Back in the day, I used to help out bussing tables at a friend's Thai restaurant and I'd get paid in tips and food. Since then, Thai cuisine has had some influence on my cooking style. This is a simple (and quick) way to make thai pepper garlic chicken (the more drawn-out version requires marinating and stuff), a favorite for me while in Siam Cuisine's employ.

And, yes, it does look like I'm making this up as I go along. That's because I am.. I've never documented this recipe before. You'll notice the measurements are mere approximations. It helps to taste the sauce as you go along to get a feel for what works and doesn't work for you.

And by the way, I don't measure - I cook.

Incidentally, this recipe could also be served with simple lettuce (of any kind) instead of the snow peas and carrots. If that’s the case, simply shred about 4-6 cups of lettuce and place on a serving dish. Omit all instructions for the preparation of the carrots and the snow peas and simply place the finished chicken mixture atop the lettuce and serve. The cool, crisp and almost-flavorless lettuce are a nice complement to the hot and flavorful chicken.


what you'll need:
what to do:
  1. Slice the chicken into whatever geometric shape you like so long as they are thin or small bits. Keep in mind that thinner/smaller bits cook faster.
  2. Throw them in a large pan with some oil. Add enough pepper until it becomes visible. Yes, visible. Not blackened, no, but do note the "pepper" in the name of this dish. So, yes, that much. Add a couple shakes of the thyme container if you feel moved to (or have any). Sauté till lightly browned.
  3. Whilst browning, slice up the onion into thin strips and the carrots into diagonal slats about 1/8" thick.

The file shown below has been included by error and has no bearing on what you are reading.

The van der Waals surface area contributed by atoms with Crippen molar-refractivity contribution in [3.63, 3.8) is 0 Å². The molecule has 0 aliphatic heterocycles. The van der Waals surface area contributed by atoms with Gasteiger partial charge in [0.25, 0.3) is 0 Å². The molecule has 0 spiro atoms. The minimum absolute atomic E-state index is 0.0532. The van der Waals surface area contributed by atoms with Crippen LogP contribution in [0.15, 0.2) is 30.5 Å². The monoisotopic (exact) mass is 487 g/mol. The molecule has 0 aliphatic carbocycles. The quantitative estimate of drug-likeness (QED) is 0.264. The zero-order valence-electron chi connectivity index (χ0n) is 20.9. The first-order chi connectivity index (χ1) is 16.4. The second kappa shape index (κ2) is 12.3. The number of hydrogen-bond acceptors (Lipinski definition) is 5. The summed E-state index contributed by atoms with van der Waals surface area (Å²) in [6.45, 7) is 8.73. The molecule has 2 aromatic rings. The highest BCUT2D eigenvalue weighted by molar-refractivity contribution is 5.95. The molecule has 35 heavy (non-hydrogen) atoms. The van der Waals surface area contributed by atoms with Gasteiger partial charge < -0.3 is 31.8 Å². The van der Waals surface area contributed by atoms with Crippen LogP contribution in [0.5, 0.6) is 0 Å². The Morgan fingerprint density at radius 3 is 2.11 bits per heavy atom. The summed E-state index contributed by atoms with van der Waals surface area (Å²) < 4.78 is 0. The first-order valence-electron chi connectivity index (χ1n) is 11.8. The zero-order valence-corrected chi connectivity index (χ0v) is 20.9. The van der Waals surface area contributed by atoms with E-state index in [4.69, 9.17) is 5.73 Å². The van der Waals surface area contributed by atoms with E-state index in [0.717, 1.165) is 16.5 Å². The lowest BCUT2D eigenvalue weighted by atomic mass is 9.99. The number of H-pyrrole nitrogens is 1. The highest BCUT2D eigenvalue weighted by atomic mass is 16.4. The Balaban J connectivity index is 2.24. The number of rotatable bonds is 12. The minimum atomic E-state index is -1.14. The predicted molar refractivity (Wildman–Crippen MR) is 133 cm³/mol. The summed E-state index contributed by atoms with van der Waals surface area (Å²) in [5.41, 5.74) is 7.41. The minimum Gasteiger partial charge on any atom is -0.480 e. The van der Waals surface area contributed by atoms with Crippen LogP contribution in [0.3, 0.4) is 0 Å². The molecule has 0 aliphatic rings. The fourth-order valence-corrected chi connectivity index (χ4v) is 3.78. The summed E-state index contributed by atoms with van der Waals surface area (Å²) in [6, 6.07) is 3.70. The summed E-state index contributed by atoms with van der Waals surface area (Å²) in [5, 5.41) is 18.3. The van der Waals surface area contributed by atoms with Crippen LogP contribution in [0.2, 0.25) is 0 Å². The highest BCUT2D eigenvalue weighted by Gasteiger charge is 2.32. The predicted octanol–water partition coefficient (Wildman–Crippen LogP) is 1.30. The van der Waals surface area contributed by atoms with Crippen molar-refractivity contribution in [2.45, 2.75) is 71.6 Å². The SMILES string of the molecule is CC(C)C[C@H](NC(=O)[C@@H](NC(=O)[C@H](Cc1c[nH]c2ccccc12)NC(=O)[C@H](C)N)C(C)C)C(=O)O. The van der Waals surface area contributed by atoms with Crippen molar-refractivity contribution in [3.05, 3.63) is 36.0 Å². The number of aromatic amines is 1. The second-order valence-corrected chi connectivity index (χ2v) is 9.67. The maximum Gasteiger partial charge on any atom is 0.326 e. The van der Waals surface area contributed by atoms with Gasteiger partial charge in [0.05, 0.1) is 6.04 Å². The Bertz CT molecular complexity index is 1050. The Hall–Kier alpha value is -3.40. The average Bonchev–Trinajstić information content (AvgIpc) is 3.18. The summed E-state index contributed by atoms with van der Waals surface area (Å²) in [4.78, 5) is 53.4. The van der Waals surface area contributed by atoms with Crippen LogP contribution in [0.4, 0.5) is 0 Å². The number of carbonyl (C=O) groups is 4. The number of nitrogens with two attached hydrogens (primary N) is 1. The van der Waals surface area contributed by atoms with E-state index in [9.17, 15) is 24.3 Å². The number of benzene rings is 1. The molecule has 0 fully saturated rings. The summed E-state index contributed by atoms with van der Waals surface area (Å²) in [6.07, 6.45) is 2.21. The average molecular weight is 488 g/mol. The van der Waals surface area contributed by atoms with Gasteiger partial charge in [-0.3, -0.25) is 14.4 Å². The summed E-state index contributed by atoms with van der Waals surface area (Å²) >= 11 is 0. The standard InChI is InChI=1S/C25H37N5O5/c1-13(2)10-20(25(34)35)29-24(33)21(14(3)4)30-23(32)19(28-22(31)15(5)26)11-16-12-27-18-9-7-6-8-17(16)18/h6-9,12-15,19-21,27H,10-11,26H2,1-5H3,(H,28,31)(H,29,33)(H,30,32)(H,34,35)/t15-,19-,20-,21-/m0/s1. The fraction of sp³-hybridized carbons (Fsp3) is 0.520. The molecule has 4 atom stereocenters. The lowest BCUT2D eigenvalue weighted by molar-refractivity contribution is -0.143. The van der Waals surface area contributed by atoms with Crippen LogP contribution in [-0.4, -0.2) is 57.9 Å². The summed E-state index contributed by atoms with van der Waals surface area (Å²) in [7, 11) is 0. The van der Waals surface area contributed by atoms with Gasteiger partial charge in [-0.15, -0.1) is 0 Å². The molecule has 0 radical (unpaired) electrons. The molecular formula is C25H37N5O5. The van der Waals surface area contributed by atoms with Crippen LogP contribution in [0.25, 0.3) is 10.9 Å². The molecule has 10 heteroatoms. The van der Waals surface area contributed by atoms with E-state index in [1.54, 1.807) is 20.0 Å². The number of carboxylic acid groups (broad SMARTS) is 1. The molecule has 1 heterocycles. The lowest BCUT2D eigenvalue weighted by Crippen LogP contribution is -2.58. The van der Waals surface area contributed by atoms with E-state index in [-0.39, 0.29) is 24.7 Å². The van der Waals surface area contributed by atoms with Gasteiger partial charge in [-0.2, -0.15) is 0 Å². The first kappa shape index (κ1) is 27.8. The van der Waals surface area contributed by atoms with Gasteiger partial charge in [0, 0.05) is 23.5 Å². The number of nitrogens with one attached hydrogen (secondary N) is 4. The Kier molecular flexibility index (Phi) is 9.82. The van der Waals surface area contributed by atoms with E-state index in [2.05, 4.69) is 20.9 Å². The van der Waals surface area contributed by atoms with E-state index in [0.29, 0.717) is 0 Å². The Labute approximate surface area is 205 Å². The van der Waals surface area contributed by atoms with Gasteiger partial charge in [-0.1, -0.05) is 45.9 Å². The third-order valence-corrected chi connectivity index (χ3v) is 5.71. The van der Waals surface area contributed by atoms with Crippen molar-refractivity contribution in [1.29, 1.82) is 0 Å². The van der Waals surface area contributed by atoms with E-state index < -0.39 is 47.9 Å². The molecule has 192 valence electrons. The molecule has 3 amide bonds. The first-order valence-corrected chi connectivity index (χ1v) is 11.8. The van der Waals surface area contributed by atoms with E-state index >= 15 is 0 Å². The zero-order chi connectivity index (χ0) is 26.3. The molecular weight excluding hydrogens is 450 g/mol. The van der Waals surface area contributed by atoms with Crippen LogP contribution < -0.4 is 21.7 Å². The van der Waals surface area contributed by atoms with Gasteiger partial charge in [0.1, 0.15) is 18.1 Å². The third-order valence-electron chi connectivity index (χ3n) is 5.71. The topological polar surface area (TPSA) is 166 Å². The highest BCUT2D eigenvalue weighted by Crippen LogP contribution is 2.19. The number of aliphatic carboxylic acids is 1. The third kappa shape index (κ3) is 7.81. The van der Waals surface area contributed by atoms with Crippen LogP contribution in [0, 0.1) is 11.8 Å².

4. Toss in the carrots and garlic. Stir a bit and allow to cook for a little while. Inhale - it should smell pretty good at this point.
  5. Splash in some soy sauce and oyster sauce. Now don't go nuts adding them, though. These are both rich in sodium and could potentially make the dish "well-salted". Oyster sauce helps to thicken the sauce as well as add a kinda dark sweet flavor. Careful not to go crazy with it. You should add nearly half as much oyster sauce than the soy. Mix and cook it all.
  6. Next come the onions. You know what to do with them. (No, not that, you sicko! Just add them in.)
  7. Taste. If the sauce does not appeal to you right now, this is the point where you can doctor it up. If there's not enough garlicky taste to it, add some garlic powder if you got any. If it's not got enough kick to it, add more pepper. If it's too salty or not sweet enough, add some sugar. Season to taste, yo.
  8. Now, hopefully the snow peas have been rinsed because if you add them now, they'll have some water with them. If covered, this will steam the snow peas. Allow to steam for about two minutes, you'll notice an infusion of bright green when it's been properly steamed. The water should evaporate, leaving a semi-thick sauce. (If you wind up with too watery a sauce, mix a teaspoon of cornstarch with slightly less than a cup of water and mix into the sauce to thicken it up.)
  9. Serve with steamed white rice. Enjoy.

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